Multi-camera vehicle identification system

- AGT INTERNATIONAL GMBH

A method and system of identifying in an image captured by a second camera a target object captured by a first camera is disclosed. The method comprises using image captured by the 1st camera for generating a first set of objects comprising the target object and other objects; classifying each object to generate a reference group of attribute values characterizing the objects; using image captured by the 2nd camera for generating second sets of objects; classifying each object in each second set to generate, for each second set, a corresponding group of attribute values characterizing the objects in the corresponding second set; selecting the second set of objects corresponding to the group of attribute values best matching the reference group of attribute values; and identifying the target object in the selected second set of objects in accordance with a position of the target object in the first set of objects.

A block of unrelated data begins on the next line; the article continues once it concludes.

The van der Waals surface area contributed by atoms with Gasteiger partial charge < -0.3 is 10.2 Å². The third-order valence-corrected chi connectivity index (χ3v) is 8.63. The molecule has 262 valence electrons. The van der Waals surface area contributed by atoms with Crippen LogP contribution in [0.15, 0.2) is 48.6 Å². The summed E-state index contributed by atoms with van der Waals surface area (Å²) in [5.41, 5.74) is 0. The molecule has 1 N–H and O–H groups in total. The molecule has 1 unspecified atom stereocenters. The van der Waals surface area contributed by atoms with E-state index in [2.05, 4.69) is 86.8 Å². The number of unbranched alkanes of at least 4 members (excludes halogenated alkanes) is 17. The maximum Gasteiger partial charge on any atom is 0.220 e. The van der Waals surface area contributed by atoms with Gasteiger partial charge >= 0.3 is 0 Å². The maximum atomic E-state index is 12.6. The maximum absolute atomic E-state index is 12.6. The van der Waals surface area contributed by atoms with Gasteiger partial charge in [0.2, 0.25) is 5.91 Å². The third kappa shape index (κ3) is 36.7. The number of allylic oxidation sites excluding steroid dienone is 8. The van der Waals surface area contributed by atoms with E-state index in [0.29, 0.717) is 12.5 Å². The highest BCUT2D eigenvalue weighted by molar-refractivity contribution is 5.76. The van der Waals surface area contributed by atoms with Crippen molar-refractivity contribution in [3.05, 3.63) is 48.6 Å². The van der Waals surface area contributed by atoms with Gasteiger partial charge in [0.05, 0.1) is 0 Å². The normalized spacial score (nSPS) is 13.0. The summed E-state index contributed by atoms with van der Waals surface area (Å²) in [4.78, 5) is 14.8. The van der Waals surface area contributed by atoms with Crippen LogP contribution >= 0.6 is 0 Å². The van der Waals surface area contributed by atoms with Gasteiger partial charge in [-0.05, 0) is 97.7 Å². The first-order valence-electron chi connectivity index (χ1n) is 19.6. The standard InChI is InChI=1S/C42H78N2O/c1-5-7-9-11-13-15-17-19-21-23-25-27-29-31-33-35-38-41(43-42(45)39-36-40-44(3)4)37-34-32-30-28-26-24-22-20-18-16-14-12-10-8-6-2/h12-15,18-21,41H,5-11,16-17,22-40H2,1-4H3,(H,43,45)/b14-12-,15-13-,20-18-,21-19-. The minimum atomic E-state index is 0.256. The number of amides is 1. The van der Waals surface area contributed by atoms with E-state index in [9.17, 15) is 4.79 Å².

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Description

CROSS-REFERENCE TO RELATED APPLICATIONS

This is a Continuation of U.S. application Ser. No. 14/790,323 filed Jul. 2, 2015.

TECHNICAL FIELD

The presently disclosed subject matter relates generally to large scale video surveillance systems, and in particular, a multi-camera vehicle identification system.

BACKGROUND

Investigation of incidents is an important consideration in large scale video surveillance systems, such as those used by city authorities or law enforcement to monitor and investigate traffic incidents. These large scale surveillance systems often need to track objects across several different sensors, while understanding the connection between the tracked objects in the different sensors.

Various solutions to the problem of connecting tracked objects in different sensors have been proposed in the prior art. For example: